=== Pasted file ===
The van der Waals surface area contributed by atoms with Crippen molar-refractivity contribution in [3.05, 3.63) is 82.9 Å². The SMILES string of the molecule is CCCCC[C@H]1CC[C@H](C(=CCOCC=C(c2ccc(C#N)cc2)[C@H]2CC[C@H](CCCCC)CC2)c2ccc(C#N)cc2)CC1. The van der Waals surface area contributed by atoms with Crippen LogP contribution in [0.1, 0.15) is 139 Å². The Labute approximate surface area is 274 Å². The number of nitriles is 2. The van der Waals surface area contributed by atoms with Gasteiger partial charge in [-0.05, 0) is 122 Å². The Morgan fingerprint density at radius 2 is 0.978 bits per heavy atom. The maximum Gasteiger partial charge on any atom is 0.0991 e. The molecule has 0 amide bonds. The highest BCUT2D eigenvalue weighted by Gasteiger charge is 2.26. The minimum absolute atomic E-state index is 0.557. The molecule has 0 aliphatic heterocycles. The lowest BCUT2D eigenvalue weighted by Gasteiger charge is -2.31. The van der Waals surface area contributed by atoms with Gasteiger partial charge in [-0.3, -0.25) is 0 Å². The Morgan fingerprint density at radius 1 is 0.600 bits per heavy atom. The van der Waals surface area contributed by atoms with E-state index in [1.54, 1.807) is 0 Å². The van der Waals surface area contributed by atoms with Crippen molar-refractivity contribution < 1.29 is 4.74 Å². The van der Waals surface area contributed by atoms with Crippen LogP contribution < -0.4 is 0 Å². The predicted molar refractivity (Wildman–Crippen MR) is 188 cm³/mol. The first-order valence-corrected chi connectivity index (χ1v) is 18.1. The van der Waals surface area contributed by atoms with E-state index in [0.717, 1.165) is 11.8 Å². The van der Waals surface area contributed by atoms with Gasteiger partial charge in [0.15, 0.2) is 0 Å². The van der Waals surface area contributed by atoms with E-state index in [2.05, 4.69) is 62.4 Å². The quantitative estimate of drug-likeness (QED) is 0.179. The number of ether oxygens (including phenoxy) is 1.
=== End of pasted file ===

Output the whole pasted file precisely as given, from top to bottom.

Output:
The van der Waals surface area contributed by atoms with Crippen molar-refractivity contribution in [3.05, 3.63) is 82.9 Å². The SMILES string of the molecule is CCCCC[C@H]1CC[C@H](C(=CCOCC=C(c2ccc(C#N)cc2)[C@H]2CC[C@H](CCCCC)CC2)c2ccc(C#N)cc2)CC1. The van der Waals surface area contributed by atoms with Crippen LogP contribution in [0.1, 0.15) is 139 Å². The Labute approximate surface area is 274 Å². The number of nitriles is 2. The van der Waals surface area contributed by atoms with Gasteiger partial charge in [-0.05, 0) is 122 Å². The Morgan fingerprint density at radius 2 is 0.978 bits per heavy atom. The maximum Gasteiger partial charge on any atom is 0.0991 e. The molecule has 0 amide bonds. The highest BCUT2D eigenvalue weighted by Gasteiger charge is 2.26. The minimum absolute atomic E-state index is 0.557. The molecule has 0 aliphatic heterocycles. The lowest BCUT2D eigenvalue weighted by Gasteiger charge is -2.31. The van der Waals surface area contributed by atoms with Gasteiger partial charge in [-0.3, -0.25) is 0 Å². The Morgan fingerprint density at radius 1 is 0.600 bits per heavy atom. The van der Waals surface area contributed by atoms with E-state index in [1.54, 1.807) is 0 Å². The van der Waals surface area contributed by atoms with Crippen molar-refractivity contribution < 1.29 is 4.74 Å². The van der Waals surface area contributed by atoms with Crippen LogP contribution < -0.4 is 0 Å². The predicted molar refractivity (Wildman–Crippen MR) is 188 cm³/mol. The first-order valence-corrected chi connectivity index (χ1v) is 18.1. The van der Waals surface area contributed by atoms with E-state index in [0.717, 1.165) is 11.8 Å². The van der Waals surface area contributed by atoms with Gasteiger partial charge in [0.15, 0.2) is 0 Å². The van der Waals surface area contributed by atoms with E-state index in [2.05, 4.69) is 62.4 Å². The quantitative estimate of drug-likeness (QED) is 0.179. The number of ether oxygens (including phenoxy) is 1.